But…and this is huge…some will simply put one foot in front of the other and repeat.

Where is the motivation to continue the march?  Friend, that is the part of the test that demonstrates mental toughness. It is individual and personal. At the same time, there are a few aids that seem to be common with everyone who presses through to the finish line:

  • Don’t forget WHY you started. The Infantryman doesn’t want to march, he wants the proficiency badge and the honor that goes with it.
  • Don’t focus on the pain. Feet and legs throb in the march. I get it. Focus though on the terrain or the interval to the next “soldier” ahead of you. Paul instructs us in this when he says, “Imitate me as I imitate Christ” (1 Corinthians 11:1).
  • Eliminate “other marches” from your field of consideration. All marches in life have a middle. They all test mental toughness. If you quit this one, your future ones will be that much harder, even if you change marches.
  • Remember those around you. Yep, you became part of a team when you started. Someone loved you, cared for you, and encouraged you through your difficulties. If nothing else, defer to your sense of loyalty to the group and put one foot in front of the other. Failure to do so will be a thorn in your side eventually and will serve to discourage the “family of marchers” that loved you to the point where you are.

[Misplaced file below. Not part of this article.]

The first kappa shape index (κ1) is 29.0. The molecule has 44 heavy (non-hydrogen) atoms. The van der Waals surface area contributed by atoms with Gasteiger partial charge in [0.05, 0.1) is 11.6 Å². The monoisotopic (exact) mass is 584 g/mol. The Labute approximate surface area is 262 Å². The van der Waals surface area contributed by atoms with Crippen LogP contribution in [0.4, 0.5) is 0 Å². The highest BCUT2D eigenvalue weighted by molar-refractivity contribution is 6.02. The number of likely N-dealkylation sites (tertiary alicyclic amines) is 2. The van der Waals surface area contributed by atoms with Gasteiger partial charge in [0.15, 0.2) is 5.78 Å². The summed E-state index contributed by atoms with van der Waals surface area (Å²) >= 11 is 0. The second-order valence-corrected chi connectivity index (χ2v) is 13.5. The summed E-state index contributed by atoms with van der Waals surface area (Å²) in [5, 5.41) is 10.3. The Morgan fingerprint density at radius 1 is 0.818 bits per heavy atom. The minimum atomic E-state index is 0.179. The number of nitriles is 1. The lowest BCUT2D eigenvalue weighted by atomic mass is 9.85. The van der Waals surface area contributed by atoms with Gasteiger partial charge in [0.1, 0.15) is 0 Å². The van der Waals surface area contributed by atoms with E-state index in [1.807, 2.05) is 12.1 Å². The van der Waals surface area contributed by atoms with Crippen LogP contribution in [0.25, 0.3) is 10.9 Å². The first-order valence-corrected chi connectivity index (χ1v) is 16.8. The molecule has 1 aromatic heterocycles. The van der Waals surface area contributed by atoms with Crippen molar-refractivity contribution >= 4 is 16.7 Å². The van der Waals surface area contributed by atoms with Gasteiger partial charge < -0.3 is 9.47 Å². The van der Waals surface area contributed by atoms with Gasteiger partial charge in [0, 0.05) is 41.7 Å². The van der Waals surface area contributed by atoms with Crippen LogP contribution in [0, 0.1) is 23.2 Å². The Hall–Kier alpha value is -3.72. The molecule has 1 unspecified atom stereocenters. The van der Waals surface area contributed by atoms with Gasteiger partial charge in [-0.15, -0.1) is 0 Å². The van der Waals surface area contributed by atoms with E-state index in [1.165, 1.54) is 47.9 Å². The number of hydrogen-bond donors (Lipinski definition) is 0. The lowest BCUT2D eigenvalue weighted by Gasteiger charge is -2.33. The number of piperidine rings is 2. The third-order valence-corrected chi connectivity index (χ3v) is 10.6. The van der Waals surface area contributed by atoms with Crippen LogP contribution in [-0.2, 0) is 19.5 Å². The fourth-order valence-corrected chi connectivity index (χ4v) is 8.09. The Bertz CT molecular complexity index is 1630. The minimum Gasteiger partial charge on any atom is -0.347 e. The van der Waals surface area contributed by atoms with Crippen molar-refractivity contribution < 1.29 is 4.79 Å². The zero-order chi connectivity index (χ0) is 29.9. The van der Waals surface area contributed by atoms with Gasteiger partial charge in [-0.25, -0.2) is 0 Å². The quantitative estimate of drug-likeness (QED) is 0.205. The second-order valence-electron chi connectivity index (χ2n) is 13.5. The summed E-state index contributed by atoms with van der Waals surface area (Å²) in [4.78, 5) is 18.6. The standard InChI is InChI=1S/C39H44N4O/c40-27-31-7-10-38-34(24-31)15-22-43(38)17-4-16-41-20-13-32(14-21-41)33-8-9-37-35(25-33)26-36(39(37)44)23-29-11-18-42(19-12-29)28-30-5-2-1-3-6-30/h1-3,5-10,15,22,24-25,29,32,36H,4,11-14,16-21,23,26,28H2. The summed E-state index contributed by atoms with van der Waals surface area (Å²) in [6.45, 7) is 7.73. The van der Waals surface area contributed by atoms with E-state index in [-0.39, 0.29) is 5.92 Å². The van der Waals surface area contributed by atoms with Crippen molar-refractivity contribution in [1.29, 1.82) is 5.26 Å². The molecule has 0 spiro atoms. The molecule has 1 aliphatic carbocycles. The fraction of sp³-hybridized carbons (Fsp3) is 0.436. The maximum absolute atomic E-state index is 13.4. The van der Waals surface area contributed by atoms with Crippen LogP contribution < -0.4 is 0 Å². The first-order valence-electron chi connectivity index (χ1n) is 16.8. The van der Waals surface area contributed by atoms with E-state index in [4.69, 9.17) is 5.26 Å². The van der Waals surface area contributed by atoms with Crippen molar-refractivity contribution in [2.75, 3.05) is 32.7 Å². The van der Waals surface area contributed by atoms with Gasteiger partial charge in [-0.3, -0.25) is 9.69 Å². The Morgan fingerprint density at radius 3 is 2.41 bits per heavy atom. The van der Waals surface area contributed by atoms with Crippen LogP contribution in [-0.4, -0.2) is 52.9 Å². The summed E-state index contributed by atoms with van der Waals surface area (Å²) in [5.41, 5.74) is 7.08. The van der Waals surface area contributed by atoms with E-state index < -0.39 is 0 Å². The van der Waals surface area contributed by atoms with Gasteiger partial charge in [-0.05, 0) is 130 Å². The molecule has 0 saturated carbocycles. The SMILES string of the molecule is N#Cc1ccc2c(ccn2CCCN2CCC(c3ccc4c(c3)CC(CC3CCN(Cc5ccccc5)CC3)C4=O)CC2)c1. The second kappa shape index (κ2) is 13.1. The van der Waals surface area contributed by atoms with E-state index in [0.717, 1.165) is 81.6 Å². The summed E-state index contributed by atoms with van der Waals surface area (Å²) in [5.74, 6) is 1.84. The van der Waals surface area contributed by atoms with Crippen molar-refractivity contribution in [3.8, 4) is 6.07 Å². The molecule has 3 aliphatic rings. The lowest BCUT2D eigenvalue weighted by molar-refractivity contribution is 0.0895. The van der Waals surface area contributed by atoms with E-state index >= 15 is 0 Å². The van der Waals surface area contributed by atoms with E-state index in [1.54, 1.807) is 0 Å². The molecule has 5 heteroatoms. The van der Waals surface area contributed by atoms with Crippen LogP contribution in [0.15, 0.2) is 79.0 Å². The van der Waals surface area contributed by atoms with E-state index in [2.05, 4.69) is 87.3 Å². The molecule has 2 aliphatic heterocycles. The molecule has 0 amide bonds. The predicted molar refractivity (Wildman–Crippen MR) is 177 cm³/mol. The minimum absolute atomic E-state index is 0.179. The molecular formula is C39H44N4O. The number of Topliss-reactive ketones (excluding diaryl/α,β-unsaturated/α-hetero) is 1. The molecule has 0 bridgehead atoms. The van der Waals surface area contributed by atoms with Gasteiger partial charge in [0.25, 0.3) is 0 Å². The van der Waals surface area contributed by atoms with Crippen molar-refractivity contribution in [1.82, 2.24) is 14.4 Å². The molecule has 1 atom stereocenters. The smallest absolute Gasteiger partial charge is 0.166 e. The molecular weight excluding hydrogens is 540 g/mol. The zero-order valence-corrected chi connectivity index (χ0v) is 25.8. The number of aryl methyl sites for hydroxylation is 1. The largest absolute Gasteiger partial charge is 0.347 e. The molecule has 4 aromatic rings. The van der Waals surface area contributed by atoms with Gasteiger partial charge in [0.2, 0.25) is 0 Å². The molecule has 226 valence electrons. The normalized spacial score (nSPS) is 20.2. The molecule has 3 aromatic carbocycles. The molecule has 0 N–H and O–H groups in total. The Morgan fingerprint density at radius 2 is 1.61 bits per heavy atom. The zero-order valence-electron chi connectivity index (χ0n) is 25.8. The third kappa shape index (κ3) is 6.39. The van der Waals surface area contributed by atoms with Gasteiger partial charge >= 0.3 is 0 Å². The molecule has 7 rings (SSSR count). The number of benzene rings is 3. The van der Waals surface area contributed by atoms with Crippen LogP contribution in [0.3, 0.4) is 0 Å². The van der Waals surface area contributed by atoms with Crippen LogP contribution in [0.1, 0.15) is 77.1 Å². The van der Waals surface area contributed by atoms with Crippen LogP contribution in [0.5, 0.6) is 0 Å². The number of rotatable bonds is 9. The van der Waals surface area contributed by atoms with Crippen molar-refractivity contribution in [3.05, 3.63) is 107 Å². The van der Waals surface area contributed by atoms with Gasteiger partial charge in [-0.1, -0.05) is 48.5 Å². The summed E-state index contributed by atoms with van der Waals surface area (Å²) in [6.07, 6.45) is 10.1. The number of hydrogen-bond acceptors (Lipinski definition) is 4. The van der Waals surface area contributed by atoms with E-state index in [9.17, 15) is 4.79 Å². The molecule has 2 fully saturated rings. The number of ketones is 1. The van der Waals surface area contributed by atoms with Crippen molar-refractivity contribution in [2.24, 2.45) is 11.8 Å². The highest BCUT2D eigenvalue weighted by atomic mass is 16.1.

You can finish. One foot in front of the other. Step, EIB Finish 2then step, then step…

Grace and Peace…and finish the march.

#P5: The Source of Courage

Pastor's Five, P5 logo“Now after him was Shammah the son of Agee a Hararite. And the Philistines were gathered into a troop where there was a plot of ground full of lentils, and the people fled from the Philistines. But he took his stand in the midst of the plot, defended it and struck the Philistines; and the Lord brought about a great victory.” 2 Samuel 23:11-12, NASB.

I love and am greatly challenged but this 23d chapter. In it is the recording of the names and many of the deeds of those who were closest to the king…his most trusted and valiant warriors. To read the stories is to step into a narrative of superheros. The actions of these men demonstrate incredible courage and are rewarded with supernatural victory by God.